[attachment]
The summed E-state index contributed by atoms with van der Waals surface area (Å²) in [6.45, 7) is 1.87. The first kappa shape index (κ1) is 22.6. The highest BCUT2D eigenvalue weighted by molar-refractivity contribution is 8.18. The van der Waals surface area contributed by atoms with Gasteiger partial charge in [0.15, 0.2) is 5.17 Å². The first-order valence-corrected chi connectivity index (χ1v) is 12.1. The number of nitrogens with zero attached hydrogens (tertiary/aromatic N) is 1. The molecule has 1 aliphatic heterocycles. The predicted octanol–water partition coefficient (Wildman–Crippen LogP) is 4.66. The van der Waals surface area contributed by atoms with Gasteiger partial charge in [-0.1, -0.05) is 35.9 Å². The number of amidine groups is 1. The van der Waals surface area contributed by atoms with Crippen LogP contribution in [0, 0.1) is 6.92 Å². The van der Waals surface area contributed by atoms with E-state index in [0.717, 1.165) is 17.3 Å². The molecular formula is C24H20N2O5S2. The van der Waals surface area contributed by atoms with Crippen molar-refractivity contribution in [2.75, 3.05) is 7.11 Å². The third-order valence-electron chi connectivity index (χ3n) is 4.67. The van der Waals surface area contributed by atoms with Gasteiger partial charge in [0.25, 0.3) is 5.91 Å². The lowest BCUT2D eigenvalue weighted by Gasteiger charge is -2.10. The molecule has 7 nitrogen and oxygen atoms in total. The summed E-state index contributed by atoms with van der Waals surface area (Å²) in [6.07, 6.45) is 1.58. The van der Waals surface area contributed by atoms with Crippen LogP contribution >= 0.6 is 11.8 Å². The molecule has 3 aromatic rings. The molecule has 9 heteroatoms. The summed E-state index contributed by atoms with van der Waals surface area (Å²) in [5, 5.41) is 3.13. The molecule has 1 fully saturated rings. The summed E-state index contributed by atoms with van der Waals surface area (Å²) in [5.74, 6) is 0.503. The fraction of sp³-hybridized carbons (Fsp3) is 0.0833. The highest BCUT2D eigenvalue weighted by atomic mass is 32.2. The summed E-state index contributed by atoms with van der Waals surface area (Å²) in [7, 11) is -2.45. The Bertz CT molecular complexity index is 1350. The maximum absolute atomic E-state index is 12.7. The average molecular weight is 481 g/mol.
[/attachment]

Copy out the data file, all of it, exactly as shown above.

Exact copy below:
The summed E-state index contributed by atoms with van der Waals surface area (Å²) in [6.45, 7) is 1.87. The first kappa shape index (κ1) is 22.6. The highest BCUT2D eigenvalue weighted by molar-refractivity contribution is 8.18. The van der Waals surface area contributed by atoms with Gasteiger partial charge in [0.15, 0.2) is 5.17 Å². The first-order valence-corrected chi connectivity index (χ1v) is 12.1. The number of nitrogens with zero attached hydrogens (tertiary/aromatic N) is 1. The molecule has 1 aliphatic heterocycles. The predicted octanol–water partition coefficient (Wildman–Crippen LogP) is 4.66. The van der Waals surface area contributed by atoms with Gasteiger partial charge in [-0.1, -0.05) is 35.9 Å². The number of amidine groups is 1. The van der Waals surface area contributed by atoms with Crippen LogP contribution in [0, 0.1) is 6.92 Å². The van der Waals surface area contributed by atoms with E-state index in [0.717, 1.165) is 17.3 Å². The molecular formula is C24H20N2O5S2. The van der Waals surface area contributed by atoms with Crippen molar-refractivity contribution in [2.75, 3.05) is 7.11 Å². The third-order valence-electron chi connectivity index (χ3n) is 4.67. The van der Waals surface area contributed by atoms with Gasteiger partial charge in [0.25, 0.3) is 5.91 Å². The lowest BCUT2D eigenvalue weighted by Gasteiger charge is -2.10. The molecule has 7 nitrogen and oxygen atoms in total. The summed E-state index contributed by atoms with van der Waals surface area (Å²) in [6.07, 6.45) is 1.58. The van der Waals surface area contributed by atoms with Crippen LogP contribution >= 0.6 is 11.8 Å². The molecule has 3 aromatic rings. The molecule has 9 heteroatoms. The summed E-state index contributed by atoms with van der Waals surface area (Å²) in [5, 5.41) is 3.13. The molecule has 1 fully saturated rings. The summed E-state index contributed by atoms with van der Waals surface area (Å²) in [5.74, 6) is 0.503. The fraction of sp³-hybridized carbons (Fsp3) is 0.0833. The highest BCUT2D eigenvalue weighted by atomic mass is 32.2. The summed E-state index contributed by atoms with van der Waals surface area (Å²) in [7, 11) is -2.45. The Bertz CT molecular complexity index is 1350. The maximum absolute atomic E-state index is 12.7. The average molecular weight is 481 g/mol.